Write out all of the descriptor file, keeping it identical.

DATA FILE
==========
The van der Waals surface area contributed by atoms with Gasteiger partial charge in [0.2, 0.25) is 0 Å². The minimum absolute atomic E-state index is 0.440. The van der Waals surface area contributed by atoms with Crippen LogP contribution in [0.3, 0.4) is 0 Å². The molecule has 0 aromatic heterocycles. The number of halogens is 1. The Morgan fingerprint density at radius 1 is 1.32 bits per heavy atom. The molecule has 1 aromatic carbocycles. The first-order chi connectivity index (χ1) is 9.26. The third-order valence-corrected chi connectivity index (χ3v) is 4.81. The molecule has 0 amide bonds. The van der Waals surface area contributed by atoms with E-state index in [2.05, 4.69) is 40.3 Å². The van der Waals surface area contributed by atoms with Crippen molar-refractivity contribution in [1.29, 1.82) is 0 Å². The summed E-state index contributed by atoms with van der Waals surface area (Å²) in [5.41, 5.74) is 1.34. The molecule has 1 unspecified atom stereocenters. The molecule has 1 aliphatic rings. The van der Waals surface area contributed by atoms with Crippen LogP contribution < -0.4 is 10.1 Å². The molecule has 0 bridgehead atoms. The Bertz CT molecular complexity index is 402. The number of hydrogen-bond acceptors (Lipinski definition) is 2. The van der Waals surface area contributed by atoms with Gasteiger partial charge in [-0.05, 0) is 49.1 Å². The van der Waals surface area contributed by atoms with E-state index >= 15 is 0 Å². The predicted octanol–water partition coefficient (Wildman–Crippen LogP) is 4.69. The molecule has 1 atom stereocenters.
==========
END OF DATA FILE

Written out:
The van der Waals surface area contributed by atoms with Gasteiger partial charge in [0.2, 0.25) is 0 Å². The minimum absolute atomic E-state index is 0.440. The van der Waals surface area contributed by atoms with Crippen LogP contribution in [0.3, 0.4) is 0 Å². The molecule has 0 aromatic heterocycles. The number of halogens is 1. The Morgan fingerprint density at radius 1 is 1.32 bits per heavy atom. The molecule has 1 aromatic carbocycles. The first-order chi connectivity index (χ1) is 9.26. The third-order valence-corrected chi connectivity index (χ3v) is 4.81. The molecule has 0 amide bonds. The van der Waals surface area contributed by atoms with E-state index in [2.05, 4.69) is 40.3 Å². The van der Waals surface area contributed by atoms with Crippen molar-refractivity contribution in [1.29, 1.82) is 0 Å². The summed E-state index contributed by atoms with van der Waals surface area (Å²) in [5.41, 5.74) is 1.34. The molecule has 1 unspecified atom stereocenters. The molecule has 1 aliphatic rings. The van der Waals surface area contributed by atoms with Crippen LogP contribution < -0.4 is 10.1 Å². The molecule has 0 bridgehead atoms. The Bertz CT molecular complexity index is 402. The number of hydrogen-bond acceptors (Lipinski definition) is 2. The van der Waals surface area contributed by atoms with Gasteiger partial charge in [-0.05, 0) is 49.1 Å². The van der Waals surface area contributed by atoms with E-state index >= 15 is 0 Å². The predicted octanol–water partition coefficient (Wildman–Crippen LogP) is 4.69. The molecule has 1 atom stereocenters.